The fact that it was his side's first away tie in Europe's biggest and most lucrative club tournament did not matter, or that his team were losing and were in need of his undoubted talent. Seemingly, it did not cross his mind that many thousands of fans had paid exorbitant amounts to travel to the home of the Oktoberfest to cheer on the side they love, or that the hard-earned money of these supporters helps to pay his wages each week.

Tevez, in response to Mancini's accusation that he refused to play, said: "There was some confusion on the bench and I believe my position may have been misunderstood." A statement which runs contrary to the comment he gave straight after the match to pitch-side reporters, where he bemoaned the fact the club had not let him leave in January as he wished.

Is Carlos Tevez a good role model for footballers?

There is of course also a small matter of the contract he signed with City, in which he agreed to play in such situations - i.e. football matches - that he also, if Mancini is proved right, flouted in a moment of petulance.

The Tevez "situation" is far from clear, with his contractual status and the ownership of his services - first with Corinthians in Brazil, then with English sides West Ham United and Manchester United - mired in controversy and complexity. There may well be compelling reasons, of which we are currently unaware, that are justifiably creating his mood.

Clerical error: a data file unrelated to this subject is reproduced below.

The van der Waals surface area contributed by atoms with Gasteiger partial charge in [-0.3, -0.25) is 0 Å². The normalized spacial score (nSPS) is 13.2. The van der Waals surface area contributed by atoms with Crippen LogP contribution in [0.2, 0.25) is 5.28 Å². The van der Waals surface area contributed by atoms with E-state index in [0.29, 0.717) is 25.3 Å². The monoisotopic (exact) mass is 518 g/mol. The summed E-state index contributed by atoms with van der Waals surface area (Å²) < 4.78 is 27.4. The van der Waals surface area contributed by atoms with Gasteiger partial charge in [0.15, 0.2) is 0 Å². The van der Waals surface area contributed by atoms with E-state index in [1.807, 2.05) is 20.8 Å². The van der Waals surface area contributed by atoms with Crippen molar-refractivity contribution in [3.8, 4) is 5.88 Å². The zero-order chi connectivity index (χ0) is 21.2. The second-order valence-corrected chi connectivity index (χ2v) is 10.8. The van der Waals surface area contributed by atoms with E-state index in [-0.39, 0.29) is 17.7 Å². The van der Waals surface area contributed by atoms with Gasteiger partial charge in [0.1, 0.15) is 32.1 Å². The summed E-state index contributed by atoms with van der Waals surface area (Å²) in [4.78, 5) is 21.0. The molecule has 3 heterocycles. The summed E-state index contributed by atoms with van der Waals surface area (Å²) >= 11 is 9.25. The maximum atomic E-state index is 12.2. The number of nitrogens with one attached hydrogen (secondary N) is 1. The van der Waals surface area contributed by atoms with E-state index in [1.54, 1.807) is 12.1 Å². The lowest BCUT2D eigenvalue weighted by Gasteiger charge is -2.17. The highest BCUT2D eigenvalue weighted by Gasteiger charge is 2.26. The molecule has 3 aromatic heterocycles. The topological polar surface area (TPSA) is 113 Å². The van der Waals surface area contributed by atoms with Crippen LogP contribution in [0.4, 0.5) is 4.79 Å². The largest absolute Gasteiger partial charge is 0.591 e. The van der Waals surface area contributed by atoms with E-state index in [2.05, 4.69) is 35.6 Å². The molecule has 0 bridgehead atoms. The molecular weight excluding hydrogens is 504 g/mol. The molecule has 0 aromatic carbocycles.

But, as commentators, we can only judge what is in the public domain, and what was on show at the Allianz Arena was everything the modern-day footballer is criticized for. Overpaid, egotistical and unappreciative is the way many millionaire soccer stars are perceived, and Tevez is cementing that stereotype.

What excuse is there for refusing to play a game that brings joy to more millions of people on planet earth than any other, and pick up a hefty pay packet while you're at it? To put such a capricious notion above all else is to show disrespect to the same millions around the world who have no choice over the poor working conditions they must endure to survive. The same millions who would give anything to swap places.

Compare the Tevez tantrum with the thoughts of former Manchester United and City legend Denis Law earlier this week. In an interview with the BBC to promote his new book, he said he would not have swapped his time in the game to earn more money.